Sunday, January 28, 2007

Mental Cleansing

I've been doing a lot of cleansing lately - of the soul and of personal artifacts (aka "junk"). It's my mind that has been cluttered recently. There's a lot up in the attic and I don't know what to keep or what to get rid of.

So I went for a run.

We don't own a car, so I had to return the weekend rental to DCA this afternoon. I figured I'd pick up the Mt. Vernon Trail from the airport and do a long run. First off, I didn't know WTF to pick up the trail from the airport and figured I'd get arrested when I started running on sidewalks leading to unknown parts of the airport. Alas, I picked up the trail. It was a perfect day to run in DC because the snowflakes that were falling, which translates to 'snow storm', keeps most people inside and off the road/trails. It was a nice, easy 40 minute run up to the start of the Potomac Heritage Trail. From there, it was a little over 4 miles to Chain Bridge. I picked up the C&O Canal for a mile (about all I can take) before ducking through a storm drain of sorts and hitting the trails through Battery Kemble, picking up Glover-Archibold, Whitehaven Park to Dumbarton Oaks over to Rock Creek Trail. This route follows some of the PHT 50K, so it's a favorite of mine to do.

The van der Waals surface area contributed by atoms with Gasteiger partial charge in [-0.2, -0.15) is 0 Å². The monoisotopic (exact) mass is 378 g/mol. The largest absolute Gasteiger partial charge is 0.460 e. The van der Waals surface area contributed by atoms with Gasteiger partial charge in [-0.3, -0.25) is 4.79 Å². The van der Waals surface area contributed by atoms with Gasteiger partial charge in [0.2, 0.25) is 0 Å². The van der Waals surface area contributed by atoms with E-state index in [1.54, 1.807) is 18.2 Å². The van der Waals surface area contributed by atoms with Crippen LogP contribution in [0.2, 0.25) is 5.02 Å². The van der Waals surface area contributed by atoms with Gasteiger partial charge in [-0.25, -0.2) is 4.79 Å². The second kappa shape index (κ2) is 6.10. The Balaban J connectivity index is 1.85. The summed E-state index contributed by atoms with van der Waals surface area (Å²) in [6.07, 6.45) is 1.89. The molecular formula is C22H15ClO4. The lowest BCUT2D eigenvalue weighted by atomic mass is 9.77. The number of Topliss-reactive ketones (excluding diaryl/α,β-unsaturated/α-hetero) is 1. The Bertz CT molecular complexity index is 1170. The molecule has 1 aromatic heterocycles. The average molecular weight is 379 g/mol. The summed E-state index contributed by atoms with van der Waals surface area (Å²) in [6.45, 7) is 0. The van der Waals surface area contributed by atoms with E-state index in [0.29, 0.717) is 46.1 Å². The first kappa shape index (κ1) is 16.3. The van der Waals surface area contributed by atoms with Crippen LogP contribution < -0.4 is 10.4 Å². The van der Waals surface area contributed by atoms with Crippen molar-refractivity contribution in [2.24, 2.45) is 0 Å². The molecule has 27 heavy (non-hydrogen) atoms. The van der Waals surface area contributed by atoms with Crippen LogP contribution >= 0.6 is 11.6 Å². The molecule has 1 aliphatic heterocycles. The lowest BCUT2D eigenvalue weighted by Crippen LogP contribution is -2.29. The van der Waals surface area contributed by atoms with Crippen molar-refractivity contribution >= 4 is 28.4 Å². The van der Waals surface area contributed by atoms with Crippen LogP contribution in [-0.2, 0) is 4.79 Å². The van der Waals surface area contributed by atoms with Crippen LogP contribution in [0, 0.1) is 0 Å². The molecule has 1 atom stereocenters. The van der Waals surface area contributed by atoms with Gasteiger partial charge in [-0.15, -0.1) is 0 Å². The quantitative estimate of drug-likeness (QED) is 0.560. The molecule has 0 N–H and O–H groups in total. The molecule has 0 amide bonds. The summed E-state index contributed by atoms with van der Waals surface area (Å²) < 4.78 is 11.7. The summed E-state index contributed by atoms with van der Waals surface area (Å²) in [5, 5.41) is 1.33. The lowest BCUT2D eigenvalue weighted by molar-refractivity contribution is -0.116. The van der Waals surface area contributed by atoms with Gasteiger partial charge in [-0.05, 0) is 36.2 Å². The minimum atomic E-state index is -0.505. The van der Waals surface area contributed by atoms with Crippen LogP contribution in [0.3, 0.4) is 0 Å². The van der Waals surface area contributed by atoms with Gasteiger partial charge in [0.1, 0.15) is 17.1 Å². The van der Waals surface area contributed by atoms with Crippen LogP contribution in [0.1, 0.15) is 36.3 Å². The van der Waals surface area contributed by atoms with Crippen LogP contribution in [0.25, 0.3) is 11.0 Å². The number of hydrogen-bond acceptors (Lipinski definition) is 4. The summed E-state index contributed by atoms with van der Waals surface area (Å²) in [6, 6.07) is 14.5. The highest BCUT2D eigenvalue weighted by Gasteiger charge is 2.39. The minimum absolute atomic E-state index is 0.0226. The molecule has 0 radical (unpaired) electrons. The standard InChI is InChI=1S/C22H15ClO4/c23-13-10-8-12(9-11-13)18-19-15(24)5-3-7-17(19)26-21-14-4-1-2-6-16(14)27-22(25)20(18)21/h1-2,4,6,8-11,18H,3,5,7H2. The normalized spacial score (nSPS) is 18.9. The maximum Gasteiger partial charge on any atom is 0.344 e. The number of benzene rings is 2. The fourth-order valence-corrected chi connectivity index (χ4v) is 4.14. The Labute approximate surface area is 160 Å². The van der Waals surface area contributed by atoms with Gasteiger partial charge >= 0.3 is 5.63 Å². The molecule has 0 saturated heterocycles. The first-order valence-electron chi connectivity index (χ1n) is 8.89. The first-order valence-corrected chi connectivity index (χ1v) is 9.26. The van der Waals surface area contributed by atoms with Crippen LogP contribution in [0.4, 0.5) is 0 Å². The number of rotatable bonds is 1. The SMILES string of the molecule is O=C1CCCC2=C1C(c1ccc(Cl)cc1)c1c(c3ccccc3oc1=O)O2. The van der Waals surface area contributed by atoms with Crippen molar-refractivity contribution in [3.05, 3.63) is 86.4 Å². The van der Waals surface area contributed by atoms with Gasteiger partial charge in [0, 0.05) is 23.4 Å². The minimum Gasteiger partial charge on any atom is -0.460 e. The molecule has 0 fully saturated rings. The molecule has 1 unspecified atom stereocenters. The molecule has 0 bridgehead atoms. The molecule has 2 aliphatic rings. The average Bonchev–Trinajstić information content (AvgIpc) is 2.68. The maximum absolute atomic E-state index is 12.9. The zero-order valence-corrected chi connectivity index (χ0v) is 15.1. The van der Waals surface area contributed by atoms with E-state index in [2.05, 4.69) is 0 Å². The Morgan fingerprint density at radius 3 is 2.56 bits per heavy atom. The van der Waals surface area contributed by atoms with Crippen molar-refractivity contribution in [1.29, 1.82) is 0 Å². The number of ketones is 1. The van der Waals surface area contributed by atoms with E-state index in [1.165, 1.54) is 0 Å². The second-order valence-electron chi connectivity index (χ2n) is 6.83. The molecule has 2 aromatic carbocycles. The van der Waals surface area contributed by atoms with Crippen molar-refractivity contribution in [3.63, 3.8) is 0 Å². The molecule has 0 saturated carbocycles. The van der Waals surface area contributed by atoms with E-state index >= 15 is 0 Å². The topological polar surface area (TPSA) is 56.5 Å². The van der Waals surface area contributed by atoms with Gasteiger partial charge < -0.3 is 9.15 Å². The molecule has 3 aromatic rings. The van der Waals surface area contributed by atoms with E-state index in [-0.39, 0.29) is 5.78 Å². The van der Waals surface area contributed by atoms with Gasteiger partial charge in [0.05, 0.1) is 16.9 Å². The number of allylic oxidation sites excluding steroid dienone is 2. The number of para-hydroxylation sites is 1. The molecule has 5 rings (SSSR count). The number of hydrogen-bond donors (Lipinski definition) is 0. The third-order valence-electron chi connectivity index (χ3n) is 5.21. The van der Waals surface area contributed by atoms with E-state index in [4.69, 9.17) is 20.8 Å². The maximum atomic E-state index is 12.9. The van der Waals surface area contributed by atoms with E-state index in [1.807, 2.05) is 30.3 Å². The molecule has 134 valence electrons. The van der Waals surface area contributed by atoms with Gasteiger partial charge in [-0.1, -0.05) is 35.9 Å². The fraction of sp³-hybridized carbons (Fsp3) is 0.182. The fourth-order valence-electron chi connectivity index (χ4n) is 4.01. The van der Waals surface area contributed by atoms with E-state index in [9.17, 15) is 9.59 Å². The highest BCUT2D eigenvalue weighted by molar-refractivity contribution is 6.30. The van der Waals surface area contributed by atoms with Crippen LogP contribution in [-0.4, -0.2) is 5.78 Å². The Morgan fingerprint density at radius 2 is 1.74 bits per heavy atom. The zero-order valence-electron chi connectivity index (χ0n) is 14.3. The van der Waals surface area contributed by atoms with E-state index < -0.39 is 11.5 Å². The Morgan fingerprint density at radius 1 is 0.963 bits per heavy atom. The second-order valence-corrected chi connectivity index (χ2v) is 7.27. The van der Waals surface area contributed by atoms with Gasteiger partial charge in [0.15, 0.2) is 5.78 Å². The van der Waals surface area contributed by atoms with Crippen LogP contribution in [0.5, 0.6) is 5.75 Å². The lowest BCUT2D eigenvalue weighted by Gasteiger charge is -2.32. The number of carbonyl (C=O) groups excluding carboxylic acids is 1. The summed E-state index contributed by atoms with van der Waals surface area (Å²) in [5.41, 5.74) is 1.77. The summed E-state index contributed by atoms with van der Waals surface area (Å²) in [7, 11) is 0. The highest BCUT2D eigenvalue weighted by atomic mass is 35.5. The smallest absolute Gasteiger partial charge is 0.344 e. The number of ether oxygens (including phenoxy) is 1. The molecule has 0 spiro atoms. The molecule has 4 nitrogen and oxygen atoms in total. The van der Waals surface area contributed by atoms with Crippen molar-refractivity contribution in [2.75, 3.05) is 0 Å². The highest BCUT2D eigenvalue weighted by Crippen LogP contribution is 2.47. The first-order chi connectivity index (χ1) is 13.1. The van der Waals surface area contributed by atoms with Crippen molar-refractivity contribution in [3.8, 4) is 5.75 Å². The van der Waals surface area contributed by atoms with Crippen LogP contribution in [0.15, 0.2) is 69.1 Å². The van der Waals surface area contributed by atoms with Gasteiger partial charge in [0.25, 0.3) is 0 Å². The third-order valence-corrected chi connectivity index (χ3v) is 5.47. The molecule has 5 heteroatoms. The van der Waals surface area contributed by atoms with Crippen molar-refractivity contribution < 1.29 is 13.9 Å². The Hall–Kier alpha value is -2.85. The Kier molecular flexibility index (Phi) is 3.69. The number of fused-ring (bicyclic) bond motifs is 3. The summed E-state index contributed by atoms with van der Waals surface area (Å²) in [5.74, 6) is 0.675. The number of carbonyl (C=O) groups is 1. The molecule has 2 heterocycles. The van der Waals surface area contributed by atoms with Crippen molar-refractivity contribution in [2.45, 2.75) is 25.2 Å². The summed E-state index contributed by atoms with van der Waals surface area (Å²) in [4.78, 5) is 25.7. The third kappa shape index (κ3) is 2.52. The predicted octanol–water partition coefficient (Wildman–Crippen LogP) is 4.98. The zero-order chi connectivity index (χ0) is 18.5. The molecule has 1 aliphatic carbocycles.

I needed this run.

Usually when I let my mind wander when I run, I find myself stubbing my toe, tripping or twisting an ankle, and getting really flustered. I've run the PHT so many times that I know it. I know it almost too well. And it was nice when I reached a stretch that didn't look familiar. There aren't too many places to go off the trail, so I kept going.

I let my mind wander. I let myself ponder events of the week; why things that have happened are happening, and why I'm dealing with them the way I am. I was crossing Chain Bridge unsure of myself and of the decisions I've made for myself when the sun came out for probably the first time all day. It shined over my shoulder.

I took it as a sign that, no matter what I decide, someone's got my back. The sun stayed with me the rest of the way.

I had a lot to process and being alone on the trails was the best way to deal with it. I know I have a lot of unanswered questions and more questions than what I had when I started the run, but I have confidence in my current decisions.

Two hours and 45 minutes later, my mind may not be clear, but it is clean and ready for a new week.


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